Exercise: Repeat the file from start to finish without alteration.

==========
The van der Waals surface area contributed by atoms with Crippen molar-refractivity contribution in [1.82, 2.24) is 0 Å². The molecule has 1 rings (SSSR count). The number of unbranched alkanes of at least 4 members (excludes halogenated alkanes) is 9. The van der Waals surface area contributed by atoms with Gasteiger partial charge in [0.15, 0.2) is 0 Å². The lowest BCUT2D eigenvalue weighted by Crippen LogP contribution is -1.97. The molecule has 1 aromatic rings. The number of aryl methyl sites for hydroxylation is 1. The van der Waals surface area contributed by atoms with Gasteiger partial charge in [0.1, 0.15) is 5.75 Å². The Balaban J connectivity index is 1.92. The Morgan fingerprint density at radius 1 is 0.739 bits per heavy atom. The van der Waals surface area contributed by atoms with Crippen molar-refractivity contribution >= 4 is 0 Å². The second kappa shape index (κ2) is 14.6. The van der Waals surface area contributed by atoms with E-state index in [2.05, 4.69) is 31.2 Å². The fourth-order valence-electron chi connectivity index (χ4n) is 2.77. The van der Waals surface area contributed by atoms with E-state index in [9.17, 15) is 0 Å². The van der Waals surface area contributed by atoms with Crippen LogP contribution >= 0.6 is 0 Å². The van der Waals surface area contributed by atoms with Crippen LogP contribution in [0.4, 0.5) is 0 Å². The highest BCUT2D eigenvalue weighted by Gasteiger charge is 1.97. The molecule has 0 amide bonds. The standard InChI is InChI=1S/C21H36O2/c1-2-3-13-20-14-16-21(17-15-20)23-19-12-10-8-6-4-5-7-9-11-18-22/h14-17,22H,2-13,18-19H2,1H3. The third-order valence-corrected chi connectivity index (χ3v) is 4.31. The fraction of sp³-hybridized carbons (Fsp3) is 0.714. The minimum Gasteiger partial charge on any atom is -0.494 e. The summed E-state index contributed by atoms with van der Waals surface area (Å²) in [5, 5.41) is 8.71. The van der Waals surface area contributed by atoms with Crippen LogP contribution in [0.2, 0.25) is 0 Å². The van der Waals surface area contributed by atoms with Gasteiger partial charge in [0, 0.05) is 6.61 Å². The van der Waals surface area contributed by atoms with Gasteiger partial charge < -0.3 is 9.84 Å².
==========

The van der Waals surface area contributed by atoms with Crippen molar-refractivity contribution in [1.82, 2.24) is 0 Å². The molecule has 1 rings (SSSR count). The number of unbranched alkanes of at least 4 members (excludes halogenated alkanes) is 9. The van der Waals surface area contributed by atoms with Gasteiger partial charge in [0.15, 0.2) is 0 Å². The lowest BCUT2D eigenvalue weighted by Crippen LogP contribution is -1.97. The molecule has 1 aromatic rings. The number of aryl methyl sites for hydroxylation is 1. The van der Waals surface area contributed by atoms with Gasteiger partial charge in [0.1, 0.15) is 5.75 Å². The Balaban J connectivity index is 1.92. The Morgan fingerprint density at radius 1 is 0.739 bits per heavy atom. The van der Waals surface area contributed by atoms with Crippen molar-refractivity contribution >= 4 is 0 Å². The second kappa shape index (κ2) is 14.6. The van der Waals surface area contributed by atoms with E-state index in [2.05, 4.69) is 31.2 Å². The fourth-order valence-electron chi connectivity index (χ4n) is 2.77. The van der Waals surface area contributed by atoms with E-state index in [9.17, 15) is 0 Å². The van der Waals surface area contributed by atoms with Crippen LogP contribution >= 0.6 is 0 Å². The van der Waals surface area contributed by atoms with Crippen LogP contribution in [0.4, 0.5) is 0 Å². The highest BCUT2D eigenvalue weighted by Gasteiger charge is 1.97. The molecule has 0 amide bonds. The standard InChI is InChI=1S/C21H36O2/c1-2-3-13-20-14-16-21(17-15-20)23-19-12-10-8-6-4-5-7-9-11-18-22/h14-17,22H,2-13,18-19H2,1H3. The third-order valence-corrected chi connectivity index (χ3v) is 4.31. The fraction of sp³-hybridized carbons (Fsp3) is 0.714. The minimum Gasteiger partial charge on any atom is -0.494 e. The summed E-state index contributed by atoms with van der Waals surface area (Å²) in [5, 5.41) is 8.71. The van der Waals surface area contributed by atoms with Crippen LogP contribution in [0.2, 0.25) is 0 Å². The van der Waals surface area contributed by atoms with Gasteiger partial charge in [0, 0.05) is 6.61 Å². The van der Waals surface area contributed by atoms with Gasteiger partial charge < -0.3 is 9.84 Å².